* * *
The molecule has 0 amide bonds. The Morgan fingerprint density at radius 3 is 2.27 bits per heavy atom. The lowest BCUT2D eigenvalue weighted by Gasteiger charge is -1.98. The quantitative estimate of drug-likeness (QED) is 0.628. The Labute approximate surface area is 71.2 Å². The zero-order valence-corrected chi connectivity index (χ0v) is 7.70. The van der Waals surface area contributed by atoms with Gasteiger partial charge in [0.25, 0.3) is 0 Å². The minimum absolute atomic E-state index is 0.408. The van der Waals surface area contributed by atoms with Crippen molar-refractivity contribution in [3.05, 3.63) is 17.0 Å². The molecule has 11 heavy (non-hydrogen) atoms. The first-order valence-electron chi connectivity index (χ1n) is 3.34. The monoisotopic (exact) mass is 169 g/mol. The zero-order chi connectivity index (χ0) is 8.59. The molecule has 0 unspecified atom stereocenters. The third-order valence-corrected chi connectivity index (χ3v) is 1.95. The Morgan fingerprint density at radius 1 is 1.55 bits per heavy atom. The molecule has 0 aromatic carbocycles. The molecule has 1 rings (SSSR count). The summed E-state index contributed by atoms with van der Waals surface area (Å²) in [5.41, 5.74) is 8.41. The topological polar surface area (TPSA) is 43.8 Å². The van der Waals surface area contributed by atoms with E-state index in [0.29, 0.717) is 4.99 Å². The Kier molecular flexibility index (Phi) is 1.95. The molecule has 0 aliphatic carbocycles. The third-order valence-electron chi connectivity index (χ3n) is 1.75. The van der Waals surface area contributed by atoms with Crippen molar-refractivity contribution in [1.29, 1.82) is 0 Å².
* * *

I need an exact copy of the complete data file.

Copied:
The molecule has 0 amide bonds. The Morgan fingerprint density at radius 3 is 2.27 bits per heavy atom. The lowest BCUT2D eigenvalue weighted by Gasteiger charge is -1.98. The quantitative estimate of drug-likeness (QED) is 0.628. The Labute approximate surface area is 71.2 Å². The zero-order valence-corrected chi connectivity index (χ0v) is 7.70. The van der Waals surface area contributed by atoms with Gasteiger partial charge in [0.25, 0.3) is 0 Å². The minimum absolute atomic E-state index is 0.408. The van der Waals surface area contributed by atoms with Crippen molar-refractivity contribution in [3.05, 3.63) is 17.0 Å². The molecule has 11 heavy (non-hydrogen) atoms. The first-order valence-electron chi connectivity index (χ1n) is 3.34. The monoisotopic (exact) mass is 169 g/mol. The zero-order chi connectivity index (χ0) is 8.59. The molecule has 0 unspecified atom stereocenters. The third-order valence-corrected chi connectivity index (χ3v) is 1.95. The Morgan fingerprint density at radius 1 is 1.55 bits per heavy atom. The molecule has 0 aromatic carbocycles. The molecule has 1 rings (SSSR count). The summed E-state index contributed by atoms with van der Waals surface area (Å²) in [5.41, 5.74) is 8.41. The topological polar surface area (TPSA) is 43.8 Å². The van der Waals surface area contributed by atoms with E-state index in [0.29, 0.717) is 4.99 Å². The Kier molecular flexibility index (Phi) is 1.95. The molecule has 0 aliphatic carbocycles. The third-order valence-electron chi connectivity index (χ3n) is 1.75. The van der Waals surface area contributed by atoms with Crippen molar-refractivity contribution in [1.29, 1.82) is 0 Å².